I began to take an interest in prospecting in the mid-70s when my grandfather was the Editor of the Journal and had active claims on the Trinity River in northern California. My brother and I worked for him occasionally during the summer, sorting the monthly mailing of the magazine back when it used to be done by hand. I think I was around the age of twelve at the time. I also tagged along with him to a few Western Mining Council meetings.
My grandfather decided to retire in 1979, and my parents abandoned their other careers to purchase the Journal. My father took over as the Editor around July of 1979. Over the next few years I helped design the first programs to take us from IBM punch cards to the computer age, handled the newsstand accounts, and accompanied my father to various locations to take photos for articles.
Around 1981 I purchased my first dredge from a now-defunct company called ATC Wetwashers, which was based in Aptos, California, and picked up the remaining items I needed from Frank at Pioneer Mining in Auburn. Frank was nice enough to give us a lesson or two so we didn't look completely foolish. I spent a few summers dredging, then focused on college and went off to another career.
In 1999, my parents felt it was time to retire and let me know they had put the Journal up for sale. After a few long, late night discussions, my wife Sally and I decided to change careers and purchase the Journal. We purchased the magazine in 1999. I took over as Editor; Sally is our Advertising Manager and also handles the magazine layout.
Since that time, I've had the opportunity to do a little prospecting in Alaska, California, Oregon, Washington and Montana. My hands-on experience has been limited to dredging and detecting, though I've been able to visit quite a few small and large operations over the years. I only wish I had more time to be out there exploring and prospecting!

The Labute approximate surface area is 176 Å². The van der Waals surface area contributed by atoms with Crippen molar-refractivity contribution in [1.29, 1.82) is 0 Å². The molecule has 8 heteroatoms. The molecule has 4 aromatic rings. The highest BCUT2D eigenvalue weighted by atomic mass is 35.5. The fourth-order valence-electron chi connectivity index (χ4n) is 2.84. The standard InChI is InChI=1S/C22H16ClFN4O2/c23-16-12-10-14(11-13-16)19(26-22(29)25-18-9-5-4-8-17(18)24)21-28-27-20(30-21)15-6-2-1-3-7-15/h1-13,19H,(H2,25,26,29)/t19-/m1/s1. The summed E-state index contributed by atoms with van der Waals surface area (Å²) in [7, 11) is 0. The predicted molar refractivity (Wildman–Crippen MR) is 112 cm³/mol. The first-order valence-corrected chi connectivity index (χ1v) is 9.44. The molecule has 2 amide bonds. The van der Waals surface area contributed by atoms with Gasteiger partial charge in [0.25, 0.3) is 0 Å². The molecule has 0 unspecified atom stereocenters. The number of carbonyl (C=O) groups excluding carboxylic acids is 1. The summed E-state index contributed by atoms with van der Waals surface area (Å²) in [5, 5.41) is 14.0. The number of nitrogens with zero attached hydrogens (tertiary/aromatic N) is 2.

I've tried to refocus our efforts on teaching -- I view this as the role of ICMJs Prospecting and Mining Journal. I want our readers to not only enjoy the articles in our magazine but to learn something, without the typical propaganda or advertising disguised as journalism you might see in other publications. It's a difficult task because we have readers of all levels, from beginners to 30-year miners. I've also tried to stay focused on customer service. It still annoys me when I call a business and the phone is answered by a recording -- if you call us between 8am-5pm Pacific Time, Monday-Friday, you should be able to talk to a live human being, unless all of our lines are busy!
In order to accomplish this, we've tried to find employees, writers and instructors who share this same vision. I think we've been pretty successful thus far.
We reached a milestone in 2011 when we hosted our first Gold Propsecting and Mining Summit in Placerville, California, which we repeated in 2012. The Summit is an extension of our goal of providing useful instruction to miners and prospectors of all levels. We accidentally picked Easter weekend for that first Summit, and we were pleasantly surprised when over 2,800 prospectors showed up; our off-site training class reached our limit of 200 students and was completely booked months in advance. Another 2300+ traveled to our 2012 event, and our expanded training classes taught over 350 would-be miners and prospectors that year. Unfortunately there was a scheduling snafu for 2013 (the venue was double-booked), but we have scheduled this event again for April 5-6 in 2014, with additional hands-on training days on April 4 and April 7, 2014.
My goal for this year is to get out of the office and do more prospecting. Hope to see you out there.